1. IN ORDER TO BE PREPARED TO WORSHIP, YOU MUST BE AT PEACE WITH OTHER HUMAN BEINGS.
No, I don't mean that we should be at peace with sin or error. I'm thinking more along the lines of what Paul wrote in Romans 12:18 - "If it is possible, as much as depends on you, live peaceably with all men." Peace isn't always possible, but you must do everything within your power to try to achieve it.
To be at peace with our fellow human beings means that our dealings with them are as they should be. We need to be treating them as we want them to treat us. As Jesus taught - "Therefore, whatever you want men to do to you, do also to them, for this is the Law and the Prophets" (Matt. 7:12). And, when we do wrong someone, we need to take action to make the situation right; we need to take action to try to create peace and harmony once again. We need to take action even if we haven't done anything wrong, but, for whatever reason, someone is upset with us. Isn't that what Jesus said in Matthew 5:23,24 - "Therefore if you bring your gift to the altar, and there remember that your brother has something against you, leave your gift there before the altar, and go your way. First be reconciled to your brother, and then come and offer your gift."?
I believe Jesus is teaching us an important lesson here about worship: We can't worship God properly if we're in the midst of a conflict. We should take care of the problem first, and then we'll be ready to worship God. This reminds me of the good principle Paul set forth in Ephesians 4:26 about not letting the sun go down on one's wrath. Keeping negative feelings stored up inside and maintaining a level of rage for a long period of time is not healthy in any relationship--especially marriage. I believe that's why Peter said what he did in I Peter 3:7 about prayers being hindered. If there isn't harmony in the home, our prayers will be hindered. The same is true for our worship in general.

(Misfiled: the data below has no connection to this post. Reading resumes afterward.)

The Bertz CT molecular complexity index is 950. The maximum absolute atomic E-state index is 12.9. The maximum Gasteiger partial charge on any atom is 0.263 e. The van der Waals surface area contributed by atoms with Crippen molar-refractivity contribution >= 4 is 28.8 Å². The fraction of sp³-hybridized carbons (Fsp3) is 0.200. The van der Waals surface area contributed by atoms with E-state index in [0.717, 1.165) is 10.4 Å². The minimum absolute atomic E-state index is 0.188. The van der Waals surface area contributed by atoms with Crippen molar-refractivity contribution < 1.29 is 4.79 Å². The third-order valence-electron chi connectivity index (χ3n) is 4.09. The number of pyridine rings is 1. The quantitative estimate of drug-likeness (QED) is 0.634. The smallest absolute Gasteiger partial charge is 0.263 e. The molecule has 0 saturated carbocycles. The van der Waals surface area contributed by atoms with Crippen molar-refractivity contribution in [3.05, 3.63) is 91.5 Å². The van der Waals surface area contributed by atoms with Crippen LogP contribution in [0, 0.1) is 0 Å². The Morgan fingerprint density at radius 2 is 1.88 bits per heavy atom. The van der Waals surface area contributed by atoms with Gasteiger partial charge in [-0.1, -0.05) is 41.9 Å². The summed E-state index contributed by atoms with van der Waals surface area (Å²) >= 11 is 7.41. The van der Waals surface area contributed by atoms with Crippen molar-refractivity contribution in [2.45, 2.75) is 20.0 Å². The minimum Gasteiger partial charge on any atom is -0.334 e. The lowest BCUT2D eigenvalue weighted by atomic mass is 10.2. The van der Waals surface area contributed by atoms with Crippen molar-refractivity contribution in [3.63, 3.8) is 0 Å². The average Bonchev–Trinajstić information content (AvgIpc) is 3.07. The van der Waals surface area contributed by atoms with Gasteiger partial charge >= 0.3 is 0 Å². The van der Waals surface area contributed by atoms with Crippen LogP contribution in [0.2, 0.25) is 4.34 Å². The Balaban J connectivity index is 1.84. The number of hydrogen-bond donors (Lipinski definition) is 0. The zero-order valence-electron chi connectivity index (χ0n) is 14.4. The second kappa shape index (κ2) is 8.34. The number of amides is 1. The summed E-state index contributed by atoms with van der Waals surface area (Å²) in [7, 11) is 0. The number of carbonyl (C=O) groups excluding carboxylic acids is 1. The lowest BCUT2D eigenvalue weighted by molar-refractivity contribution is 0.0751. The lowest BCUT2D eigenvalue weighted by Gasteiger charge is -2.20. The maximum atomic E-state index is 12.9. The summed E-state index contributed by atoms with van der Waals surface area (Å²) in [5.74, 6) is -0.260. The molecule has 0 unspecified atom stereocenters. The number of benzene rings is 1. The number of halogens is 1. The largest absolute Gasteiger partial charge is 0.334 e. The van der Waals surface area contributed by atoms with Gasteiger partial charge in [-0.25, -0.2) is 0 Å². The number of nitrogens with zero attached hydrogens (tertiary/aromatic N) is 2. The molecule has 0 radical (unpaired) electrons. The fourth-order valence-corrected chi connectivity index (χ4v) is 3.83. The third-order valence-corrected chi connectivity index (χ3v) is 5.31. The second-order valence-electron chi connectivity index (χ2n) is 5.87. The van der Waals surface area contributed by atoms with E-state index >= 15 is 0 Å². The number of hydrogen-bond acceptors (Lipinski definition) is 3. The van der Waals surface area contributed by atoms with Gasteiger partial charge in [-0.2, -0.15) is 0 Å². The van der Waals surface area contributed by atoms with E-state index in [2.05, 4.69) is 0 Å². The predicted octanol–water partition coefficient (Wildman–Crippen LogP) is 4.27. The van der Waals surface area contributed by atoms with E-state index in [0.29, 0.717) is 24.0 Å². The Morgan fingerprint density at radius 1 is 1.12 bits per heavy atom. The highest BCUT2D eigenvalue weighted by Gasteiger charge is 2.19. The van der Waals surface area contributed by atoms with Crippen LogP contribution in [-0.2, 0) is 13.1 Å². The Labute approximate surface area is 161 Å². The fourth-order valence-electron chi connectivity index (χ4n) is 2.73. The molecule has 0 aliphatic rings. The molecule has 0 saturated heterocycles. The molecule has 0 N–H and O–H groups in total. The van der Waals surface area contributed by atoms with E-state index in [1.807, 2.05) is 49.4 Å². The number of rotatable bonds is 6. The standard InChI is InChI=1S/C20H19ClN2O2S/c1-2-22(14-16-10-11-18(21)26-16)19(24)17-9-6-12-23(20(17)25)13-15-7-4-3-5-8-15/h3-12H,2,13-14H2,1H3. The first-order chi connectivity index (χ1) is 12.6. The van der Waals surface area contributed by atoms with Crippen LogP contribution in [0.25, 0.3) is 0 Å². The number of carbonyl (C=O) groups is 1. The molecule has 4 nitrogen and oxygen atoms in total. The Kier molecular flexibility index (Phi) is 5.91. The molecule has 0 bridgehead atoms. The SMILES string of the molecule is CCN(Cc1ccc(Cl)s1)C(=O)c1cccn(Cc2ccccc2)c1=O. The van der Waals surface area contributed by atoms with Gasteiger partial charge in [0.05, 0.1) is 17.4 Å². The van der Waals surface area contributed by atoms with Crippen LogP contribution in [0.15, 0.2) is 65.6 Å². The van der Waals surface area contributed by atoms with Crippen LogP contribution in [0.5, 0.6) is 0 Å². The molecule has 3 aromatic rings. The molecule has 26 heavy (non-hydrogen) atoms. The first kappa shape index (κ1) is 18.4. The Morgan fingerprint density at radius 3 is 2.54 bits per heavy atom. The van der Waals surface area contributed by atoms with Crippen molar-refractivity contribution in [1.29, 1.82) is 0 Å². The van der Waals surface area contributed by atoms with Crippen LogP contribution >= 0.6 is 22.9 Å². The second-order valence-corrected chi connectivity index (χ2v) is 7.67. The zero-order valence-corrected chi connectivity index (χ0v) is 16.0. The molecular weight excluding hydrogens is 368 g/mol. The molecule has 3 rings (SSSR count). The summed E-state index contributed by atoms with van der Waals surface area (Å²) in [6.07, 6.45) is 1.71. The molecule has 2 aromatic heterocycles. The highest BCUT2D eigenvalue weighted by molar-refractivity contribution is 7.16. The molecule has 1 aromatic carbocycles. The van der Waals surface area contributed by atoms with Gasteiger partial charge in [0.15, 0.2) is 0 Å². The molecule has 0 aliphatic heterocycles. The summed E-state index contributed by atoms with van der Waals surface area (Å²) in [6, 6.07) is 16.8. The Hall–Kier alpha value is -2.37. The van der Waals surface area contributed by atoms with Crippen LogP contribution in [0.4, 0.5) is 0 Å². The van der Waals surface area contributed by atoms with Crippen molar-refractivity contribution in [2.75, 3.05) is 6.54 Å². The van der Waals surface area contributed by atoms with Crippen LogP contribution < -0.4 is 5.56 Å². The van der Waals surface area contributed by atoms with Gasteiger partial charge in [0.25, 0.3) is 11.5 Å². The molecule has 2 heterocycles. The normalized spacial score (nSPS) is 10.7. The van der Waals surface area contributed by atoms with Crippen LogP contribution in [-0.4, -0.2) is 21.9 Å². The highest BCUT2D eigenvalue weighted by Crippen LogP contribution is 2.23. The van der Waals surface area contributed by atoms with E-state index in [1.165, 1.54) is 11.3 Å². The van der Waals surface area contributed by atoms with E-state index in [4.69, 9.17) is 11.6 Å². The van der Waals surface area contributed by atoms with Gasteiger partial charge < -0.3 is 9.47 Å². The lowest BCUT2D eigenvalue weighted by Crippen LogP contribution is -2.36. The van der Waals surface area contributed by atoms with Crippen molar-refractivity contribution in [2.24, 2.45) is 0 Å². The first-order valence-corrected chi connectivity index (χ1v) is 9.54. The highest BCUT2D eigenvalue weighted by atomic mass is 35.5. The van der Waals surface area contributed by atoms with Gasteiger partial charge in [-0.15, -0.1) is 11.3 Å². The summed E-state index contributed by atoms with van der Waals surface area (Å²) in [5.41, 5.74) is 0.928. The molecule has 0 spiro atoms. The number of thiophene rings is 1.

So, ask yourself: Have I done everything within my power to be at peace with my fellow human beings? If not, then you're not prepared to worship God acceptably.
2. IN ORDER TO BE PREPARED TO WORSHIP, YOU MUST BE AT PEACE WITH GOD.
In order to worship God acceptably, a person must be in a right relationship with God. That is, he must do two things: (1) He must obey the gospel and (2) He must live faithfully as a Christian.
Consider II Thessalonians 1:6-10 on the first point - "Since it is a righteous thing with God to repay with tribulation those who trouble you, and to give you who are troubled rest with us when the Lord Jesus is revealed from heaven with His mighty angels, in flaming fire taking vengeance on those who do not know God, and on those who do not obey the gospel of our Lord Jesus Christ. These shall be punished with everlasting destruction from the presence of the Lord and from the glory of His power, when He comes, in that Day, to be glorified in His saints and to be admired among all those who believe, because our testimony among you was believed."